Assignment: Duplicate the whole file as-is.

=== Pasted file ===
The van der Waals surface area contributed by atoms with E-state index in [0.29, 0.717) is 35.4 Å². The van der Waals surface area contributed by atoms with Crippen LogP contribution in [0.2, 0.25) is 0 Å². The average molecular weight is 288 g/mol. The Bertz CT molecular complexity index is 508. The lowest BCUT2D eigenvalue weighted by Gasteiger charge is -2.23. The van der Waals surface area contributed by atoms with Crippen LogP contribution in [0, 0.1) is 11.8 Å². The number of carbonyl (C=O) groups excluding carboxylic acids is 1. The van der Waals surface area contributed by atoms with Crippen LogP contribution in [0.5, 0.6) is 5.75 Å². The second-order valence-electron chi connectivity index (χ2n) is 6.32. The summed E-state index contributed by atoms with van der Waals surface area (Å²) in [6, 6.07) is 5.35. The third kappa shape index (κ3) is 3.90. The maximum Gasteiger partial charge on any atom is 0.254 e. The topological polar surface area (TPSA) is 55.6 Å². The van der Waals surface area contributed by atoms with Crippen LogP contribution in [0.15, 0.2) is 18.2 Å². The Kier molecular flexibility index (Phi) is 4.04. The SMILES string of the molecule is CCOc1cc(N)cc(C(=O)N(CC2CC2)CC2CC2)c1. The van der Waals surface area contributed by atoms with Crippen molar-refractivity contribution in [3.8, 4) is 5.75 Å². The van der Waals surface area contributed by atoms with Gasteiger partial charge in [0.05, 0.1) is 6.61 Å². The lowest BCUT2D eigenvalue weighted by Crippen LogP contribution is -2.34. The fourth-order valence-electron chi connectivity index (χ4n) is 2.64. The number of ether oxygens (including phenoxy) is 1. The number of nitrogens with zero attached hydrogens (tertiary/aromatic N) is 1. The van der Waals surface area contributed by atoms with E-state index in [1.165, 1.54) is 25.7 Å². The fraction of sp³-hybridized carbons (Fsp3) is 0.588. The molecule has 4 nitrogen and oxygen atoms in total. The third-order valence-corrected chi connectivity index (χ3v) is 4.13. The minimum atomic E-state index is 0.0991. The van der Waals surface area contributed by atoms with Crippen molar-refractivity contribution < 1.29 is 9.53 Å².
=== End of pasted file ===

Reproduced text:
The van der Waals surface area contributed by atoms with E-state index in [0.29, 0.717) is 35.4 Å². The van der Waals surface area contributed by atoms with Crippen LogP contribution in [0.2, 0.25) is 0 Å². The average molecular weight is 288 g/mol. The Bertz CT molecular complexity index is 508. The lowest BCUT2D eigenvalue weighted by Gasteiger charge is -2.23. The van der Waals surface area contributed by atoms with Crippen LogP contribution in [0, 0.1) is 11.8 Å². The number of carbonyl (C=O) groups excluding carboxylic acids is 1. The van der Waals surface area contributed by atoms with Crippen LogP contribution in [0.5, 0.6) is 5.75 Å². The second-order valence-electron chi connectivity index (χ2n) is 6.32. The summed E-state index contributed by atoms with van der Waals surface area (Å²) in [6, 6.07) is 5.35. The third kappa shape index (κ3) is 3.90. The maximum Gasteiger partial charge on any atom is 0.254 e. The topological polar surface area (TPSA) is 55.6 Å². The van der Waals surface area contributed by atoms with Crippen LogP contribution in [0.15, 0.2) is 18.2 Å². The Kier molecular flexibility index (Phi) is 4.04. The SMILES string of the molecule is CCOc1cc(N)cc(C(=O)N(CC2CC2)CC2CC2)c1. The van der Waals surface area contributed by atoms with Crippen molar-refractivity contribution in [3.8, 4) is 5.75 Å². The van der Waals surface area contributed by atoms with Gasteiger partial charge in [0.05, 0.1) is 6.61 Å². The lowest BCUT2D eigenvalue weighted by Crippen LogP contribution is -2.34. The fourth-order valence-electron chi connectivity index (χ4n) is 2.64. The number of ether oxygens (including phenoxy) is 1. The number of nitrogens with zero attached hydrogens (tertiary/aromatic N) is 1. The van der Waals surface area contributed by atoms with E-state index in [1.165, 1.54) is 25.7 Å². The fraction of sp³-hybridized carbons (Fsp3) is 0.588. The molecule has 4 nitrogen and oxygen atoms in total. The third-order valence-corrected chi connectivity index (χ3v) is 4.13. The minimum atomic E-state index is 0.0991. The van der Waals surface area contributed by atoms with Crippen molar-refractivity contribution < 1.29 is 9.53 Å².